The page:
What makes a quality observation of a child’s learning?
Observing children at play is a joy to behold for many people. We could be walking in the park and notice an older person on a bench just watching children at play, smiling quietly to themselves, or see a parent notice a toddler’s interest and follow their lead. There is a freedom about children at play, a sense of deep engagement, of activity and fascination. Complete absorption. So how do we capture this state of being in a quality observation?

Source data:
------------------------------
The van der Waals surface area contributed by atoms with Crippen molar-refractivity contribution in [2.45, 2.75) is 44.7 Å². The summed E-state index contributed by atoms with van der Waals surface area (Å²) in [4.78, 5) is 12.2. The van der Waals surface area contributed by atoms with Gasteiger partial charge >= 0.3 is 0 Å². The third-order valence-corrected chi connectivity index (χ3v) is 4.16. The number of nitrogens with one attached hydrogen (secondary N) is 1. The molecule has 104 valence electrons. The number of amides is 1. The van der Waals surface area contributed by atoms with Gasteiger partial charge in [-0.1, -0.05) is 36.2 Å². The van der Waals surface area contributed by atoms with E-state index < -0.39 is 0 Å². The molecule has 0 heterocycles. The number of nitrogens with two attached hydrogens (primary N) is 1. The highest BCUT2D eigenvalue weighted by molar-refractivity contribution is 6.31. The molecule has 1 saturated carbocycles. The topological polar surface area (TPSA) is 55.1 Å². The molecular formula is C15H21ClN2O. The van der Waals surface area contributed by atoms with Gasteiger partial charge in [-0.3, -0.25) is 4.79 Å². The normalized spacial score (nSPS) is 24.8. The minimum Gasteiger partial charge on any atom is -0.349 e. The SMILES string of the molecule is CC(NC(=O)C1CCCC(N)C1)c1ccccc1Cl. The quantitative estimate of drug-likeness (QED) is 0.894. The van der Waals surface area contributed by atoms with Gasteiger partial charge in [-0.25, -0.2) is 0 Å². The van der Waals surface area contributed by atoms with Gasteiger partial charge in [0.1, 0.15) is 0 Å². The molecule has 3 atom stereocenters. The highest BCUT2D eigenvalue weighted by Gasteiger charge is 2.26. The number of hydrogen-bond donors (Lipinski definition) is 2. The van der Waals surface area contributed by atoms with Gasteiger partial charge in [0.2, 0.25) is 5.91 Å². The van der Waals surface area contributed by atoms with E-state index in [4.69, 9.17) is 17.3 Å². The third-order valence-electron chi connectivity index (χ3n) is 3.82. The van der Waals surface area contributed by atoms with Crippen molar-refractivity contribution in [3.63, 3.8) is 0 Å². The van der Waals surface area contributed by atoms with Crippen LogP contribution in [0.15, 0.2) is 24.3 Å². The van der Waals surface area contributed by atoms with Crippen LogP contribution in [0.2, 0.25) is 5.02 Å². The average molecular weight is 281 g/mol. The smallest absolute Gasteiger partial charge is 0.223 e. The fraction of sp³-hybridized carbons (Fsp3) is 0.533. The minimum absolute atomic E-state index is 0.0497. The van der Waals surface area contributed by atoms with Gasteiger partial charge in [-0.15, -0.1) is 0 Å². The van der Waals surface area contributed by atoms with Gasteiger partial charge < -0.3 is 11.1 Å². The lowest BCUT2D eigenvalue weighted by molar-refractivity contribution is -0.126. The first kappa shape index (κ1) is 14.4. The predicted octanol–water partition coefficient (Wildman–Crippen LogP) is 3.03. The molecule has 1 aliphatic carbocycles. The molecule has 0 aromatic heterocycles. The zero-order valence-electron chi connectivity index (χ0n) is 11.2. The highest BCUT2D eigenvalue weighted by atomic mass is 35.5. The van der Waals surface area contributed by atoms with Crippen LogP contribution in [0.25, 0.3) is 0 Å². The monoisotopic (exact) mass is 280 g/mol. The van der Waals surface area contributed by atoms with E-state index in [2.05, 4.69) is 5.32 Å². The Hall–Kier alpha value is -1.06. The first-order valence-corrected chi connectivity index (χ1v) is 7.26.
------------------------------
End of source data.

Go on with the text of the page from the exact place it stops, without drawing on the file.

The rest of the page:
One fundamental aspect to quality observations is to give them time. To watch and see where the child’s play is taking them with their own self-directed learning and discovery. We do not have to write down everything that they are doing or take lots of photographs to capture each new thing they do, but we do need to notice. Step back and really look and listen to how the child is connecting with their environment, with objects, people and places. Then make some notes on their learning.
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